TRICITY IDEAL ANSWER FOR COMMUTING, PARKING AND ERRANDS
Affordable city-friendly scooters are the Toyotas of the two-wheeled world: useful everyday appliances, but generally nothing to get excited about. Yet there are always exceptions, and this one’s Yamaha’s Tricity.
As you can see, it delivers an unusual recipe, and not just because of those two wheels up front. After all, Piaggio put its 244cc three-wheeled MP3 on sale here in 2008.
The hint comes with that front number plate — yes, you can ride it on a car licence, despite its 125cc rating being well above the usual 50cc limit. Yamaha New Zealand says the NZTA LE2 licence covers it as a tricycle, and to fit the regs it has manufactured its own front plate holder.
You still need to wear a helmet and the usual safety gear — you remain more vulnerable than you are in a car. But less vulnerable than on a standard scooter, at least over lumps, bumps and slippery surfaces of a typical rainy-day Waitakere commute, where it was tested by deliberately tracking the gnarliest lines.
Those front wheels lean in parallel, but operate independently, so one can be rising while the other’s dropping. That makes for confidence on off-cambers and over humps and holes — and means if one wheel hits a slick patch, the other may be unaffected, so there’s no loss of stability.
Each wheel has two fork legs, one for suspension, one to prevent twisting, but despite the extra hardware, all you need is a slightly firmer pressure on the bar to turn than on a similar-capacity conventional scooter. At 152kg wet, this scooter is 31kg heavier than a Beewee 125, but the extra heft is barely noticeable, and the 50-50 weight distribution helps impart this Tricity’s confident feel.
The brakes are good — the discs are linked, so the left lever operates both front and rear, while the right adds more up front.
There’s an auto transmission to apply the Tricity’s modest power to the back wheel. The 125cc liquid-cooled four-stroke feels perky enough round town, and it’ll easily keep up with 70km/h traffic and indeed held its own on a busy motorway, albeit mostly in the slow lane. Speed did drop off when climbing the Waitakere Hills though — especially up the admittedly extreme slope en route from a coffee-stop visit to sample the Piha Store’s Sunday baking. That said, no one’s going too fast on this bendy road, and Tricity held its own where the 50cc alternatives otherwise available to a car-licence scooter buyer would have trailed to a halt.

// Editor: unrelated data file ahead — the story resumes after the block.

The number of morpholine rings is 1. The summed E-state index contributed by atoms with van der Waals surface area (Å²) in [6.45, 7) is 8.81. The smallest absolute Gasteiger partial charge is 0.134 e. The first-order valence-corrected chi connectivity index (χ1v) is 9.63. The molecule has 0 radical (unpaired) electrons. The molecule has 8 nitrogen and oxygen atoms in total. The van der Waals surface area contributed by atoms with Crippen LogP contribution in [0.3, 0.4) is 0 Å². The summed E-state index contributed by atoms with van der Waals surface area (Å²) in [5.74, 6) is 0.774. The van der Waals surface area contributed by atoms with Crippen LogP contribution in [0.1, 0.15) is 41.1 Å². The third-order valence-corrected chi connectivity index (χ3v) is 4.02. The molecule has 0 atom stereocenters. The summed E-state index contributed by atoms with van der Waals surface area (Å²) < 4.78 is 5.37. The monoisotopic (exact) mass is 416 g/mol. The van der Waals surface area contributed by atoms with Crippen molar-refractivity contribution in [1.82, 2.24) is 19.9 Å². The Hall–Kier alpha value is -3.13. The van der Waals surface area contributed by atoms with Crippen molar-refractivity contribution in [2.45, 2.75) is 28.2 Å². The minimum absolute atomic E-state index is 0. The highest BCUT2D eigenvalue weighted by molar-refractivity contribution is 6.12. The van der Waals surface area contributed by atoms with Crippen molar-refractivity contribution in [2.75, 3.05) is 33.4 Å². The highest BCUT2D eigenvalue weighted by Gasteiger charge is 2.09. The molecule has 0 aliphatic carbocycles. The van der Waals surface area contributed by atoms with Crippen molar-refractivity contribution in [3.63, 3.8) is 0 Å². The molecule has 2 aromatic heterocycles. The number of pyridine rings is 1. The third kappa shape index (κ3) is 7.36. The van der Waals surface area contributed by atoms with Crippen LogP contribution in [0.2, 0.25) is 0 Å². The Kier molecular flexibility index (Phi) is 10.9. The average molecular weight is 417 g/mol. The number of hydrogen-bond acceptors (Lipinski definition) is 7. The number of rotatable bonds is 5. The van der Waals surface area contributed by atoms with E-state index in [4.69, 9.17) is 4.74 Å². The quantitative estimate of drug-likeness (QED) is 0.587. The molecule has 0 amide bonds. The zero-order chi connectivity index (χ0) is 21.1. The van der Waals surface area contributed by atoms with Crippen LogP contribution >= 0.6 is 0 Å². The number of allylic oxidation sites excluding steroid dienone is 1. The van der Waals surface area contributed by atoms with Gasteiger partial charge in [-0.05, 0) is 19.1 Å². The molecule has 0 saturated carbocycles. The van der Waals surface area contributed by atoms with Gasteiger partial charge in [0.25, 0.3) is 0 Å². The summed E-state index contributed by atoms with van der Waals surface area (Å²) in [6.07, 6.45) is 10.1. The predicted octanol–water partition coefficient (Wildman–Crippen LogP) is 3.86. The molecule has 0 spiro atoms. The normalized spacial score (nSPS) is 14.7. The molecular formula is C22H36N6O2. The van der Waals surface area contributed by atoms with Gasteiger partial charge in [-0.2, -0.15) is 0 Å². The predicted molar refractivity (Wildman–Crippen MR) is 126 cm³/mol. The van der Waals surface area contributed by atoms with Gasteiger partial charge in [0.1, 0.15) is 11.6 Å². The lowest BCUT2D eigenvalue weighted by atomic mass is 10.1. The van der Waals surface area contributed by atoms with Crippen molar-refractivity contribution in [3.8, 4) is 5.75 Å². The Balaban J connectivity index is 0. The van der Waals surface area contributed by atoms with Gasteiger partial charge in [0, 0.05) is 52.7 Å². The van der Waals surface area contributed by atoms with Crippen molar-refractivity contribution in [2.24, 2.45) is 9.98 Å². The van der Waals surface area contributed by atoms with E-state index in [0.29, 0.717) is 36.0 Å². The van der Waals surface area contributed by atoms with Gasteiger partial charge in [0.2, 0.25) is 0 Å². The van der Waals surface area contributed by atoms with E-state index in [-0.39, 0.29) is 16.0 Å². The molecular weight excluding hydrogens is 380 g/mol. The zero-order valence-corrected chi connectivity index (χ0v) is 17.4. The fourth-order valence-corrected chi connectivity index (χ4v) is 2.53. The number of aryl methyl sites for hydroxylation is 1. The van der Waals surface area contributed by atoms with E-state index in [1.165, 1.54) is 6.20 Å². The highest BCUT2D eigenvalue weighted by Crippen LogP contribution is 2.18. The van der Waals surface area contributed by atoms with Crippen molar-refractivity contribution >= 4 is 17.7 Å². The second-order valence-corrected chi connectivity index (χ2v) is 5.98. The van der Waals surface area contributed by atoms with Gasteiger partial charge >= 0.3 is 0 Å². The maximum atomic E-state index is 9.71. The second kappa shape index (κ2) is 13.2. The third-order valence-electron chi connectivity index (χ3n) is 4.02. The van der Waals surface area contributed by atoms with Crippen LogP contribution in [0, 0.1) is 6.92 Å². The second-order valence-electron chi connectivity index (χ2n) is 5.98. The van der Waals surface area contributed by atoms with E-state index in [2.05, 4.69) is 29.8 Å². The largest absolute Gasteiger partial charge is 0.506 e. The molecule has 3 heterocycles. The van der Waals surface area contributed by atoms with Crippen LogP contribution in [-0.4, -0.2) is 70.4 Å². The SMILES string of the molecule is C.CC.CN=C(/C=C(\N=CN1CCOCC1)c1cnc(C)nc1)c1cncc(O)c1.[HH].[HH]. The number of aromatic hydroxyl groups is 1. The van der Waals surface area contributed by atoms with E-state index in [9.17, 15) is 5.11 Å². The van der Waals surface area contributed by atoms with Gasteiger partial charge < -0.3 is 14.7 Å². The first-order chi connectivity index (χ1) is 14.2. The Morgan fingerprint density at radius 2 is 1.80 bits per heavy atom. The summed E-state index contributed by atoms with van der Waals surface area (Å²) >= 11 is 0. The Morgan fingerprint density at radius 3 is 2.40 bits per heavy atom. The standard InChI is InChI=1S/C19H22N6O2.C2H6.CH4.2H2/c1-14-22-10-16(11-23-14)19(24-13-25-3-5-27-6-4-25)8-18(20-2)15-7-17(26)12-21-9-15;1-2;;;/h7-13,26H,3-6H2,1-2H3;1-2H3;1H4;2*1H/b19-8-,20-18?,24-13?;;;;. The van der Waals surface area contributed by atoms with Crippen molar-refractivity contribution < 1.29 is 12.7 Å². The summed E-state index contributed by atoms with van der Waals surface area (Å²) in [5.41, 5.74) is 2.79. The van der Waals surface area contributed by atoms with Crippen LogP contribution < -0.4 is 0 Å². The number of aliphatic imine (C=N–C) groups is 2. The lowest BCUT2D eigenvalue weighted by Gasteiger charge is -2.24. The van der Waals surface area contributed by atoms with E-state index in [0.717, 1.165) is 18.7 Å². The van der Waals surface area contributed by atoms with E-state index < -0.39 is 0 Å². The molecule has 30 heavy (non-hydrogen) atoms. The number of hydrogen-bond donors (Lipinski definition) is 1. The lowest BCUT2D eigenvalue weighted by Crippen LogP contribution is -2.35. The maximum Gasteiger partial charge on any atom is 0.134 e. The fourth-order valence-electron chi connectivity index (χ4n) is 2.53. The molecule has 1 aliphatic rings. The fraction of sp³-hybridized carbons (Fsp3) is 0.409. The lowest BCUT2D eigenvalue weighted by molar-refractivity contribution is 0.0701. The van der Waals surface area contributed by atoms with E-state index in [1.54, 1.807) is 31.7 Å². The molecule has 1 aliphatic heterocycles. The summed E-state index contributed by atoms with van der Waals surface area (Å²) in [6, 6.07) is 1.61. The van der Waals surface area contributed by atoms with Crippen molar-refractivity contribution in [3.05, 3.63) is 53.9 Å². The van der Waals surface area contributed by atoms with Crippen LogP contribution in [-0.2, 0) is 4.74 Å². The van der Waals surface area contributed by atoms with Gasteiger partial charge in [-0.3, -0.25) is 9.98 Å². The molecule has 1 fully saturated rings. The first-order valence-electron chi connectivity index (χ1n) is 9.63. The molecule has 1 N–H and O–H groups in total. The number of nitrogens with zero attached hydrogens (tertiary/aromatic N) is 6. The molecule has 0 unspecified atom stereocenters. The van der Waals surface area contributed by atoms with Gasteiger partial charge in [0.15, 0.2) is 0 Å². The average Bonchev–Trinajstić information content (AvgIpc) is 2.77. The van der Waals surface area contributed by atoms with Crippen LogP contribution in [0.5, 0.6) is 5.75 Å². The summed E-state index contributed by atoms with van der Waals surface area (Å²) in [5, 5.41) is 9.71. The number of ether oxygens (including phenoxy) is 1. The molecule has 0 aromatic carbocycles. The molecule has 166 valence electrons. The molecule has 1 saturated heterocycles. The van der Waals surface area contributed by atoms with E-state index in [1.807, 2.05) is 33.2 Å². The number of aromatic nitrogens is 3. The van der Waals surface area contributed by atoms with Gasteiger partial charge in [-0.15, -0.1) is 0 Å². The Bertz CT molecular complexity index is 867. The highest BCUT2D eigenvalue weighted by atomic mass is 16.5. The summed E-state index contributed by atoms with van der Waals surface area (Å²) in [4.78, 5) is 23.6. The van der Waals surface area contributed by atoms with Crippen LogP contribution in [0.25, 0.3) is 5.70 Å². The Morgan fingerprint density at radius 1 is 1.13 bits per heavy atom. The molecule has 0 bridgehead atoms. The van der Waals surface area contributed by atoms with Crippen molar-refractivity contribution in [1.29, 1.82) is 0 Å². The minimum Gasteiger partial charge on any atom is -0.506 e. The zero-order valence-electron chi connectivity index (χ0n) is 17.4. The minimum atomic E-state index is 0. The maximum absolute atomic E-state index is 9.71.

As for practical matters, the seat height seems designed to suit the widest range of riders. It’s broad and well padded, and hidden beneath it there’s a capacious cargo area that will fit some designs of full-face helmet, and will certainly swallow student books or accommodate a run to the dairy for bread and milk. And the Tricity is overall no wider than any other scooter.
That Yamaha could produce a trike which is both relatively light and nimble, and easily useable, isn’t a surprise when you realise who developed it. Kazuhisa Takano was an engineer on Yamaha’s Moto GP racing division, and worked with Valentino Rossi. His wife helped test this new concept, despite — or more likely because of — the fact she’d done very little riding. Low weight was important to both of them, for slightly different reasons, and so was agility — and practicality.
That it manages what it does at this $4499 retail price is quite an achievement, and one which could see Tricity storm the sales charts. That it keeps up with traffic, unlike a traditional 50cc “car licence” scooter, was the icing on an already appealing cake.